Italy’s increasing role as a gas hub

Italy is fast becoming the Mediterranean’s new gas hub. Three pipelines, from Azerbaijan, Libya and Algeria, bring gas to its southern shores. Floating storage and regasification units will allow more gas to be brought in from Egypt and Israel. If Germany decides to import more gas from Mediterranean producers, part of it could travel through Italy which can stock the stuff easily in the disused Po Valley gas fields. 

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Italy is looking beyond gas. In his recent discussions with Algerian president Abdelmajid Tebboune, Prime Minister Mario Draghi made clear that he was very interested in the well-armed North African country helping to stabilise Mali and other countries to the south of Libya. The Algerian head of state noted that both men were keen to help Tunisia at this point, although any financial support is likely to remain beneath the radar.

As Italy increases its Algerian gas imports to 30 bcm in 2023, the TransMed gas pipeline gains importance. Meanwhile, four fibre optic lines from Kelibia and Bizerta connect the Tunisian mainland to Italy and the SEA-ME-W4 cable that connects Asia to the EU. These could in the future carry solar-produced electricity from North Africa to Europe, running alongside the TransMed gas line from El Haouaria in Tunisia to Mazara del Vallo in Sicily. However, talk of a hydrogen pipeline between Algeria and Italy is premature.2  



It is worth noting that Rome, Ankara and Algiers see eye to eye on Libya, whose UN-backed government they support against the eastern self-proclaimed Field Marshal Khalifa Haftar in Benghazi. He enjoys the support of Egypt, the Emirates and, to a lesser degree, France and Russia. France’s policy has left Italy very unhappy and torpedoed all attempts to forge a united EU policy on Libya. The recent appointment of Sabri Boukadoum as UN envoy to Libya strengthens Algeria’s hand. Just two years ago, Ramtane Lamamra, an Algerian diplomat who has since become his country’s foreign minister, was vetoed for the job by the US despite the very high respect for him internationally from Moscow to Washington, not to mention in African and European capitals.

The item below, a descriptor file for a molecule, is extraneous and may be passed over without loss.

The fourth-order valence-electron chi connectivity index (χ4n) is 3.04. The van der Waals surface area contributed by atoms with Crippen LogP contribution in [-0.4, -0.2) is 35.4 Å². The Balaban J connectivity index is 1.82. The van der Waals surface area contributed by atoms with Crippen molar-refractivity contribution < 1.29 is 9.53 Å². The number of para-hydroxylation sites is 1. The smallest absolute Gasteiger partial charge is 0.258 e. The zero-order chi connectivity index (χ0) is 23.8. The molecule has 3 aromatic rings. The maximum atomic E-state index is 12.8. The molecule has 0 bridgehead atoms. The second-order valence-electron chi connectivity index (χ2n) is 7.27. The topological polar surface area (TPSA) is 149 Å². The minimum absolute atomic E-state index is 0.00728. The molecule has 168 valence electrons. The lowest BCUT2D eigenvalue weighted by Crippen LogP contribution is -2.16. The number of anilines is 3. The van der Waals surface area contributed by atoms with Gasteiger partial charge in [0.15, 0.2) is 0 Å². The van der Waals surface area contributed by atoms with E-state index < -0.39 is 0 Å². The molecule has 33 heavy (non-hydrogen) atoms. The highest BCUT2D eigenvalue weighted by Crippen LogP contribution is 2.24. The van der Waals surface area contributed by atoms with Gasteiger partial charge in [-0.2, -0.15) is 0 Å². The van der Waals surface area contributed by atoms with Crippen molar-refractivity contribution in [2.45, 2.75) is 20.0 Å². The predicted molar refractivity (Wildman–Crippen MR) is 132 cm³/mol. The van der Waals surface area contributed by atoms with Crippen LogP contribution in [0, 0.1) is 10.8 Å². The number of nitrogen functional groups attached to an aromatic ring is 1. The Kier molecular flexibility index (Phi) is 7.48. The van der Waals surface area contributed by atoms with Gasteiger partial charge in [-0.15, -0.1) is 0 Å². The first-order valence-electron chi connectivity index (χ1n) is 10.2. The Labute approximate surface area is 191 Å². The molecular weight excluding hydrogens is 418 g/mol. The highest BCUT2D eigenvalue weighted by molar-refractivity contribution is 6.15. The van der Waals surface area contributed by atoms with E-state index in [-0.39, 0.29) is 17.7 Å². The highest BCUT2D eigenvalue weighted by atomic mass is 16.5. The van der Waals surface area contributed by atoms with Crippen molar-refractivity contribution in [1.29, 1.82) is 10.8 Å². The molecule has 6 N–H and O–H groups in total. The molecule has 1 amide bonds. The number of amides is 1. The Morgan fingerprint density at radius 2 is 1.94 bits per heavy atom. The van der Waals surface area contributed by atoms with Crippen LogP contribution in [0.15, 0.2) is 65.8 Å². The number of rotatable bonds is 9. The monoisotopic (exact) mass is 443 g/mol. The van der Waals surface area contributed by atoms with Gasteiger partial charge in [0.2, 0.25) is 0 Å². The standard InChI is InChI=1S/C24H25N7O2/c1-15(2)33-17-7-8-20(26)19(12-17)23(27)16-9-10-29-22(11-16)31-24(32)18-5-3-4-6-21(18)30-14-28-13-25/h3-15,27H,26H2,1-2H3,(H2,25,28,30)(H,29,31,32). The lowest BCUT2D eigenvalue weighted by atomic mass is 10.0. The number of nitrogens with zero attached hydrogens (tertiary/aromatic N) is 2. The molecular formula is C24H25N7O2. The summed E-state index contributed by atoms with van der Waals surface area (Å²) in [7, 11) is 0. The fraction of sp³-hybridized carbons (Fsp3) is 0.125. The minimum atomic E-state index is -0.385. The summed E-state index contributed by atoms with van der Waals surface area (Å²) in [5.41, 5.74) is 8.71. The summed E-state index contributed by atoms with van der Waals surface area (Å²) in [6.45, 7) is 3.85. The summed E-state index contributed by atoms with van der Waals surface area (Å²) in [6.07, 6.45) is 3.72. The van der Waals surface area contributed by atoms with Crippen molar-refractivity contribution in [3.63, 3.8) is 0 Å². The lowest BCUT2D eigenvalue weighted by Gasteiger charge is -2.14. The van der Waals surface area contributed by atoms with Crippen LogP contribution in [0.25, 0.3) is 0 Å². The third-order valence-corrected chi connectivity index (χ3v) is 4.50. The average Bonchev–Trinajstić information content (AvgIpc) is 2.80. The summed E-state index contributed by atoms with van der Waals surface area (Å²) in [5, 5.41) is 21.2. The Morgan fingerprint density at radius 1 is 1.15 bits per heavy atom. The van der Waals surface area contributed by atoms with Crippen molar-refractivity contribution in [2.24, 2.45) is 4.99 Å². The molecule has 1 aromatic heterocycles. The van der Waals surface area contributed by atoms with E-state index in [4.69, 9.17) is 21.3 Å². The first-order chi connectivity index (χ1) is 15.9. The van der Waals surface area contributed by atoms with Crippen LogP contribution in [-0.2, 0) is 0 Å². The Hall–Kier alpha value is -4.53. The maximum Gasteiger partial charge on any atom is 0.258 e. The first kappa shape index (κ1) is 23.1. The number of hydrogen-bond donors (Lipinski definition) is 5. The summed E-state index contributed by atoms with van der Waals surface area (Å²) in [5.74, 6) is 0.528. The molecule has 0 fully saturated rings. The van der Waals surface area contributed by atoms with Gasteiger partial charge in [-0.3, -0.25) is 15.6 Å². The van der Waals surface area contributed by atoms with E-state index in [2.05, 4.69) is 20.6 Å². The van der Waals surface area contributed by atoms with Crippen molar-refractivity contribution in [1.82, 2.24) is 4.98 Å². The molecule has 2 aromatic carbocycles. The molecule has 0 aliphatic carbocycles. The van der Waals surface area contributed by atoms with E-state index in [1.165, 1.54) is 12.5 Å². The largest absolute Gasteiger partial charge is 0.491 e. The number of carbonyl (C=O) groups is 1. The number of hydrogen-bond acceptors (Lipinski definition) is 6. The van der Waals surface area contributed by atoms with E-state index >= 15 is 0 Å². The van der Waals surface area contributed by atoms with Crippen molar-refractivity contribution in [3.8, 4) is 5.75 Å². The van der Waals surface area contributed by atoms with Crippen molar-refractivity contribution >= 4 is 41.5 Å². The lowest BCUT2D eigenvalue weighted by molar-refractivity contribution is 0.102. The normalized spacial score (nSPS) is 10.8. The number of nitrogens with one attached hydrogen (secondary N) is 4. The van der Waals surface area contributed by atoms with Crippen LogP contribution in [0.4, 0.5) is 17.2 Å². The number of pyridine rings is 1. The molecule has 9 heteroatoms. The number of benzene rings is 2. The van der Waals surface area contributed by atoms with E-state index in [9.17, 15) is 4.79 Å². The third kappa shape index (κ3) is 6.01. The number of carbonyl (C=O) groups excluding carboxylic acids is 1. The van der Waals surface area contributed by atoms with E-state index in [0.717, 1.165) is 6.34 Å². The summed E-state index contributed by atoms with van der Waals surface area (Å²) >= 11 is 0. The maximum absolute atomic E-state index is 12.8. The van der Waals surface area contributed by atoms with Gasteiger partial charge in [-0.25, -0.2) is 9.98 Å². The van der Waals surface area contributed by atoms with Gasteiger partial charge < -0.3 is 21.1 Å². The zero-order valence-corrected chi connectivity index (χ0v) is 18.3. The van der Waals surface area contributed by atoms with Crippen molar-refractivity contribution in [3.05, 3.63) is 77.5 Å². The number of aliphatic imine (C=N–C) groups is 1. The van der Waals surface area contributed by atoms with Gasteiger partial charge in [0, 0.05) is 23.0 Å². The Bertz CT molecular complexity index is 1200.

Rebuilding Libya will eventually bring a great deal of work to Italian but also Tunisian companies which had invested a lot in Libya before 2011. Remittances from Tunisian workers in Libya helped stabilise southern Tunisia for decades. The stability of North Africa’s smallest country is essential for Italy as it helps allow the EU to control illegal immigration flows from Africa. 

Complexities of intra-North African relations

Algeria has, since 2011, played a major role in stabilising Tunisia, whose president, Kais Saied, is reverting to a presidential constitution after years of a hybrid presidential–parliamentary system which made the country virtually ungovernable and much poorer. Saied’s suspension of parliament and the government on July 25th 2021 and the role Egypt played in advising him then has brought the army into domestic politics for the first time since 1956. It risks weakening the role it has held as neutral guarantor of the perennity of the state. Algeria is sensitive to US military influence but more concerned about the pressure Morocco and the United Arab Emirates are putting on Tunisia to recognise Israel. Algeria has helped Tunisia fight terrorism but its support has also been financial. Earlier this spring, it discreetly extended an estimated $1.5 bn loan to its western neighbour and reopened the frontier between the two countries, which had been closed by COVID-19 in 2020.  Algerian tourists make a major contribution to Tunisia’s important tourist sector.

European capitals, not least Berlin, are openly supportive of Kais Saied and appreciate that branding him “authoritarian” while remaining silent about the fierce repression in Egypt smacks of hypocrisy. Tunisians have suffered a sharp fall in living standards since 2011, bewildered at the sight of a newly minted political class fiddling while Carthage burned. Popular support for Saied one year after he suspended the government and national assembly will be tested when the draft of the new constitution is submitted to referendum on 25th July. That said, Tunisia faces an increasingly dire economic situation which Saied ignores at his political peril. 

Meanwhile, Morocco plays its own cards